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Our leaders in Washington must fix the debt problem

From Jim Rogers, chairman, president and CEO of Duke Energy:

With ever-increasing mountains of debt, the track our country is on is not sustainable. At more than $11.8 trillion, the size of our publicly held national debt currently amounts to more than 73 percent of our entire economy, and is set to hit 100 percent by the early 2030s. A debt burden of this magnitude could increase interest rates, inflation and unemployment, and could even lead to a debt-fueled fiscal crisis.

This is why I have joined the Campaign to Fix the Debt, a nonpartisan group of more than 350,000 citizens from across the country, who have come together to demand that our leaders show us that our faith in them is well placed. We need a solution that, among other things, reduces wasteful and low-priority spending and simplifies the tax code.

I encourage everyone to take a moment to sign the petition at www.fixthedebt.org and demand a common sense solution to prevent disaster and renew our nation’s economic strength. After more than 35 years in the energy industry and in my 25 years as an electric utility CEO, I have been proud to be with dedicated teammates committed to providing clean, reliable and affordable power to people’s homes and businesses 24/7. Through it all, I’ve learned that long-term success in this industry requires a commitment to sustainability, efficiency and reliability.

Washington must show the same commitment. If we stay on our current course, a decade from now, more than three-quarters of all federal spending will be taken up by just two items: our entitlement programs and interest on our national debt. This budgetary squeeze will crowd out other vital government functions, including investments in education, research and technology, which enable American companies to compete worldwide. Our leaders must find a way to make these programs sustainable over the long term so they continue to deliver for the people who need them most, without further increasing the financial burden we leave to our grandchildren.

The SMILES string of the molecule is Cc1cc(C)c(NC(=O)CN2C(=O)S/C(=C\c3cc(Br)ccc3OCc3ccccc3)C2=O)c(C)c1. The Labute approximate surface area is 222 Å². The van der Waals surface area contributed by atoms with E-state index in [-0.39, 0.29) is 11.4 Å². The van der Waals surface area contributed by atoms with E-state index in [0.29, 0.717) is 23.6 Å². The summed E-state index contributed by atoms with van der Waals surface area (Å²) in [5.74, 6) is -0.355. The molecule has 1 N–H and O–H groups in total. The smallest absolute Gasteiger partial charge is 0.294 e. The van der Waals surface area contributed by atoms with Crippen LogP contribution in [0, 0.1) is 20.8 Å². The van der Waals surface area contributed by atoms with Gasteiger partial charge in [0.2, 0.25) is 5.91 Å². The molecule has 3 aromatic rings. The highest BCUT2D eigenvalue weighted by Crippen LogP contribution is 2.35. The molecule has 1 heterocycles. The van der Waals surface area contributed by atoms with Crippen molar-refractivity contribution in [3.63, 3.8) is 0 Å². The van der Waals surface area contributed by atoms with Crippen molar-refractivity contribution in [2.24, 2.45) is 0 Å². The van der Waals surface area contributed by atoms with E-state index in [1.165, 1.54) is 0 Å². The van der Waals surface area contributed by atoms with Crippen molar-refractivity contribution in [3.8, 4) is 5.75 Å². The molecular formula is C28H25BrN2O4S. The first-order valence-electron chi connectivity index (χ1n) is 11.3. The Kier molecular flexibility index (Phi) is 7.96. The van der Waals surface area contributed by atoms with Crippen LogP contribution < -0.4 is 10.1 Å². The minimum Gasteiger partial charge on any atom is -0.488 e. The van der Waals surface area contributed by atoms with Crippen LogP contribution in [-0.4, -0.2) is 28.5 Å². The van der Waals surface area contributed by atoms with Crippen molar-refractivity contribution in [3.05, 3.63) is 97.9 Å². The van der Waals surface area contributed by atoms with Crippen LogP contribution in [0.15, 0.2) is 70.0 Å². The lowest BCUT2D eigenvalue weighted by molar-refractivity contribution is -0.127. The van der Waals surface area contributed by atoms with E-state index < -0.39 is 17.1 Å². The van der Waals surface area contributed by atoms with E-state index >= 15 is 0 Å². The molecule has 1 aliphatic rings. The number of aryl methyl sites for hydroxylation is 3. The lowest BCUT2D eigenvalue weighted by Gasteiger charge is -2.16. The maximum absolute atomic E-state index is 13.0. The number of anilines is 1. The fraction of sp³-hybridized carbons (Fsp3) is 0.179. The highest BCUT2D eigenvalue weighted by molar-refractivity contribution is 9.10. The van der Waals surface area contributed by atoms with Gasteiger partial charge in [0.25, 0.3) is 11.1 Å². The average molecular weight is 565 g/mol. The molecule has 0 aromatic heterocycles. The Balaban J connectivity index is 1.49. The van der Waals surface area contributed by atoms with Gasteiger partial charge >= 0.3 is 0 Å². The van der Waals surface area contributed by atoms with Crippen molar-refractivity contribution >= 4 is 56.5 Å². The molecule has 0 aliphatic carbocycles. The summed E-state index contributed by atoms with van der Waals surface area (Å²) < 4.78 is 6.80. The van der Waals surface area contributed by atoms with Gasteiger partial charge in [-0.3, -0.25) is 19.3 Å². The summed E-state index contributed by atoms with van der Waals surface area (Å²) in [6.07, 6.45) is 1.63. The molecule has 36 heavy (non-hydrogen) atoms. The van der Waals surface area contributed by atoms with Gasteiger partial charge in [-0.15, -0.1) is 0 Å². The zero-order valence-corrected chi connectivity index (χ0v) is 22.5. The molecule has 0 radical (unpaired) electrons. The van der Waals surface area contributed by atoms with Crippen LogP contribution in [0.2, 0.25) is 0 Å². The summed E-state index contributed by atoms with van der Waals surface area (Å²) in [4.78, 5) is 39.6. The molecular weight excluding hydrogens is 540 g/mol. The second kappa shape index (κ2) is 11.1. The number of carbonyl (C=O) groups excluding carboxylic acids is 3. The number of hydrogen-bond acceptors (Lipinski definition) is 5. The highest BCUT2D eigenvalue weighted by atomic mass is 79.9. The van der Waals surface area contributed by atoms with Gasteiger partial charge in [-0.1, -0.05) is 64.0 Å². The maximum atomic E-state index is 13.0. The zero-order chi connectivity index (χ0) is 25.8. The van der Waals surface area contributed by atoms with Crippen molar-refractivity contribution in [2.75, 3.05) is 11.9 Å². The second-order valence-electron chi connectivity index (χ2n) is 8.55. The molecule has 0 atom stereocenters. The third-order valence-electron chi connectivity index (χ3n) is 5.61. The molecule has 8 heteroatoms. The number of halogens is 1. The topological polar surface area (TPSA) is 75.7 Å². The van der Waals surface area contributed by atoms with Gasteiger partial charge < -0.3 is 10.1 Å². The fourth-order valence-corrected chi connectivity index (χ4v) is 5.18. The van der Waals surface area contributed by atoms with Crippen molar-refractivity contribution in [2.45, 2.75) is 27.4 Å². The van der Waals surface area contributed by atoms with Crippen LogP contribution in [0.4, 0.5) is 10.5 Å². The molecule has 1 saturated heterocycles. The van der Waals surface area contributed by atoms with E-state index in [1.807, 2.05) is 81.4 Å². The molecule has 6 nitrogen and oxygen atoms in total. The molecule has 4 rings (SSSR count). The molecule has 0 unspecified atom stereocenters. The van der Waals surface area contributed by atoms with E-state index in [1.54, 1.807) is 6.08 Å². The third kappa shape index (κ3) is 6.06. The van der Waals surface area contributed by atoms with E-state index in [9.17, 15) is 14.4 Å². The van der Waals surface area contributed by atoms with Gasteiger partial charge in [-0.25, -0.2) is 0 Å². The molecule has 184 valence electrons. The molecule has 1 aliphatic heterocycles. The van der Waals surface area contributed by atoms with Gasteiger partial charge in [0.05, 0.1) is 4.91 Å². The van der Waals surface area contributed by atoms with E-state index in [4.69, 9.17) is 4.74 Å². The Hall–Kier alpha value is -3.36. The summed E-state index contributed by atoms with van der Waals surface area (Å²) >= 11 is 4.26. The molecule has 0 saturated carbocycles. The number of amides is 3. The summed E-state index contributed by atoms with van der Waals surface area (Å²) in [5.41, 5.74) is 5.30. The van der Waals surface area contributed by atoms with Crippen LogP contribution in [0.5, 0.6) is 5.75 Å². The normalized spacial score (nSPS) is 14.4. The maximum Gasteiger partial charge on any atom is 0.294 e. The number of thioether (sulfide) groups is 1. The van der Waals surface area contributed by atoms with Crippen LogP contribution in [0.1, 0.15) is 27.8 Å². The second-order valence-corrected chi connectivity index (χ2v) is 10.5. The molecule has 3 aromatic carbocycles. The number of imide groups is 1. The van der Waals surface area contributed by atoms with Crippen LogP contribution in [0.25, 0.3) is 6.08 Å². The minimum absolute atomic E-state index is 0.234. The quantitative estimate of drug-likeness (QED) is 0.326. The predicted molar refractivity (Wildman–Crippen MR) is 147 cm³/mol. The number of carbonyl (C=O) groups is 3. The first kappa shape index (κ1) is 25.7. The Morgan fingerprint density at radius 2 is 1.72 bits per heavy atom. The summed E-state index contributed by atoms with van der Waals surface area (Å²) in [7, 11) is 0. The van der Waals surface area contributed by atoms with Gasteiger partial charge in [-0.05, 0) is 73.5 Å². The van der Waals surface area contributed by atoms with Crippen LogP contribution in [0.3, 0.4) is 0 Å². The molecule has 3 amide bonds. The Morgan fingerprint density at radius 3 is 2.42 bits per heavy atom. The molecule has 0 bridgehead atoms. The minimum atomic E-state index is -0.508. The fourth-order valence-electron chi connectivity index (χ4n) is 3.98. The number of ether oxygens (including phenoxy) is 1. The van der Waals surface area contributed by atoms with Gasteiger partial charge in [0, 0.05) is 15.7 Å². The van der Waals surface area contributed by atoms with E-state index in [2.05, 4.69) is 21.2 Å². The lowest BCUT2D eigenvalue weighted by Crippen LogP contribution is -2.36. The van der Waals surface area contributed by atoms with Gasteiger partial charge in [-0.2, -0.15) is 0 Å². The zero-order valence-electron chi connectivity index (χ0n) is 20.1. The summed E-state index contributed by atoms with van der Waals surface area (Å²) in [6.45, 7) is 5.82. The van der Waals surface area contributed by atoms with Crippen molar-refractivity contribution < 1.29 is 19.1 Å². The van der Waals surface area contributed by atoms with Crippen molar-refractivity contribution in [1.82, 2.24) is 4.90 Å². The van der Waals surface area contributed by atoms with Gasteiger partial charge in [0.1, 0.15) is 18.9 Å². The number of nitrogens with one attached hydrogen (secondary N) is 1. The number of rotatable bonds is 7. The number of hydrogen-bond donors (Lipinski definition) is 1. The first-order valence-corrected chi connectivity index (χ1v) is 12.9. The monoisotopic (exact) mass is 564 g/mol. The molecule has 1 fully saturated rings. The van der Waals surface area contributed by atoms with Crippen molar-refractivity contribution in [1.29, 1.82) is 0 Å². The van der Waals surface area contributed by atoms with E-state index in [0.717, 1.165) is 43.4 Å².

Washington also has an efficiency problem. We need to take a look at where we can make smart cuts to eliminate duplicative and wasteful spending. The recently enacted “sequester” spending cuts could cause economic pain, without doing much at all to increase the efficiency of our government or help reduce deficits in the long term.

Spending isn’t the only problem. Our government is also inefficient in the way it collects revenue. We need comprehensive reform that makes the tax code simpler and fairer for all Americans, while encouraging economic growth and business competitiveness – because when the economy grows, we are all better off.

Finally, Washington simply needs to be more reliable. Americans rely on their leaders to enact policies that put us on a stable path to a successful future.

We expect members of Congress from both political parties and the president to work together and find a comprehensive solution. We expect them to fix the debt. For more information and to make your voice heard, visit www.fixthedebt.org

For the Record offers commentaries from various sources. The views are the writer’s, and not necessarily those of the Observer editorial board.
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